Facebook Papers: The biggest takeaways from the leaked documents

The documents support continued criticism and mistrust of Facebook.

Queenie Wong Former Senior Writer
Queenie Wong was a senior writer for CNET News, focusing on social media companies including Facebook's parent company Meta, Twitter and TikTok. Before joining CNET, she worked for The Mercury News in San Jose and the Statesman Journal in Salem, Oregon. A native of Southern California, she took her first journalism class in middle school.
Expertise I've been writing about social media since 2015 but have previously covered politics, crime and education. I also have a degree in studio art. Credentials
  • 2022 Eddie award for consumer analysis
Queenie Wong
3 min read

Former Facebook product manager Frances Haugen testified before Congress in early October.

Photo by Matt McClain-Pool/Getty Images

When former Facebook product manager Frances Haugen unmasked herself earlier this month as the whistleblower who leaked company research calling into question its motives, it was clear she had major trust issues with her former employer. 

"The thing I saw at Facebook over and over again was there were conflicts of interest between what was good for the public and what was good for Facebook. And Facebook, over and over again, chose to optimize for its own interests, like making more money," she told 60 Minutes.

Haugen's lawyers filed complaints with the US Securities and Exchange Commission, alleging that the world's largest social network misled investors and the public about its role in fueling misinformation, hate speech and human trafficking along with the harms it contributes to teen's mental health. To support the allegations, Haugen copied tens of thousands of pages of internal research before she left the social network in May.

That research became the foundation for a series of stories that were published beginning in September by The Wall Street Journal known as The Facebook Files that highlighted how much the company already knows about the platform's harms. A consortium of 17 American news outlets, including The Associated Press, The Wall Street Journal and The New York Times, then gained access to these documents and published their own stories, which started to roll out Friday. CNET has requested access to these documents, collectively known as the Facebook Papers.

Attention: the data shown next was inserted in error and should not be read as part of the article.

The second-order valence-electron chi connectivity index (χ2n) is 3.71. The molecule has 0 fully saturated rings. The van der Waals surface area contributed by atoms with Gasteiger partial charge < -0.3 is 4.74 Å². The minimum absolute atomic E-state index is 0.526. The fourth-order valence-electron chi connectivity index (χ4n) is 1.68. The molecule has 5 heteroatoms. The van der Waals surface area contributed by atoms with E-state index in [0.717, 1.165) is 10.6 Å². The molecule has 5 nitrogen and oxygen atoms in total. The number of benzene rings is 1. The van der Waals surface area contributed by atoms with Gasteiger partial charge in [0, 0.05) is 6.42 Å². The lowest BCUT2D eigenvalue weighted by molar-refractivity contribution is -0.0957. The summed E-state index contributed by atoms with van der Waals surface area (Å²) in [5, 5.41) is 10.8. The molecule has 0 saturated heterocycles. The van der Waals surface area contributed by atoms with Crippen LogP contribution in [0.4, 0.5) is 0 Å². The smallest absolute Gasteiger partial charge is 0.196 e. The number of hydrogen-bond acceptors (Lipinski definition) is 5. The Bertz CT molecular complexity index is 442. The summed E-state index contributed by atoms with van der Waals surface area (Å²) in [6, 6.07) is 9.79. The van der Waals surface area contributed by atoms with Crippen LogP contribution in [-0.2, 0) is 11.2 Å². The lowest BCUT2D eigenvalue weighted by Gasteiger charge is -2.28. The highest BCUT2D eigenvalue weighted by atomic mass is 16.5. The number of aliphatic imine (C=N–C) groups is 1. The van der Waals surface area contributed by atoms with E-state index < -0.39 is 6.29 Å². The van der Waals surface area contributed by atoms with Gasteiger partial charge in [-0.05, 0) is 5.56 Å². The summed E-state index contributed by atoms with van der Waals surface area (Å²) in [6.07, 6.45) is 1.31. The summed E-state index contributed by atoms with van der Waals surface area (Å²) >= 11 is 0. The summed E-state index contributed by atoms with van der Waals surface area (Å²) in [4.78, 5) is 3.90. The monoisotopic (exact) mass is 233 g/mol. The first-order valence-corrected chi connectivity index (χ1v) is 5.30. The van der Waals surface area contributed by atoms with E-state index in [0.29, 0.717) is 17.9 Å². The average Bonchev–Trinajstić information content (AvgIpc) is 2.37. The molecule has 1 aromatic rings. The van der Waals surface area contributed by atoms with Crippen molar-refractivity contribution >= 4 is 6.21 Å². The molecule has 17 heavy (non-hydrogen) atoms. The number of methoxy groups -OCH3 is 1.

For years, advocacy groups and even Facebook's own employees have complained about the gaps in how the social network enforces its rules against hate speech, misinformation and other offensive content. Here are some key takeaways from stories published about the Facebook Papers:

Facebook fails to police content in developing countries

News outlets, including The Associated Press, Reuters and The Washington Post, note that Facebook has struggled to effectively police content that fueled hate speech and violence in developing countries including India.  

Part of the issue is that Facebook hasn't hired enough content moderators who possess the proper language skills and cultural context.

"The painful reality is that we simply can't cover the entire world with the same level of support," Samidh Chakrabarti, who was Facebook's civic integrity lead, wrote in a 2019 internal post viewed by the Post. 

In the Middle East, Facebook has been used to trade and sell maids. The social network has struggled to crack down on human trafficking and Apple even threatened to pull Facebook and Instagram from the app stores two years ago because of those concerns, The Associated Press reported.

Facebook said in a blog post it's been investing more resources including in Myanmar and Ethiopia. The company says there are 40,000 people working on safety and security, including global teams who review content in more than 70 languages. 

Employees felt like Facebook didn't do enough ahead of the US 2020 election

While content moderation is worse in developing countries, Facebook's employees also felt like the company didn't do enough to crack down on misinformation ahead of the 2020 US presidential election. 

Supporters of Donald Trump, who lost the election to Joe Biden, posted false claims that the election had been stolen. Facebook then suspended Trump from its platform until at least 2023 because of concerns his comments could incite violence following the deadly US Capitol Hill riot in January.

Facebook's own research, according to NBC News, showed the platform was recommending more extremist content -- including material about QAnon -- to users. The documents also showed that Facebook was "unprepared" when it came to curbing the Stop the Steal movement, CNN reported.

Facebook said in a blog post that "responsibility for the insurrection lies with those who broke the law during the attack and those who incited them."

Teens are migrating away from Facebook

The documents also provided some data that showed Facebook is failing to attract teens to its platform.

One researcher shared data earlier this year that showed teenage users in the US dropped by 13% since 2019. Teenage users, a valuable market for Facebook, were also estimated to decline 45% over the next two years, according to The Verge.

Bloomberg also noted that teens are using duplicate accounts and users across all age groups are creating fewer posts. 

Lawmakers are currently looking at legislation to safeguard child safety after The Wall Street Journal reported that Facebook's internal research showed the app was "toxic" to teenage girls who struggle with body image issues and suicidal thoughts.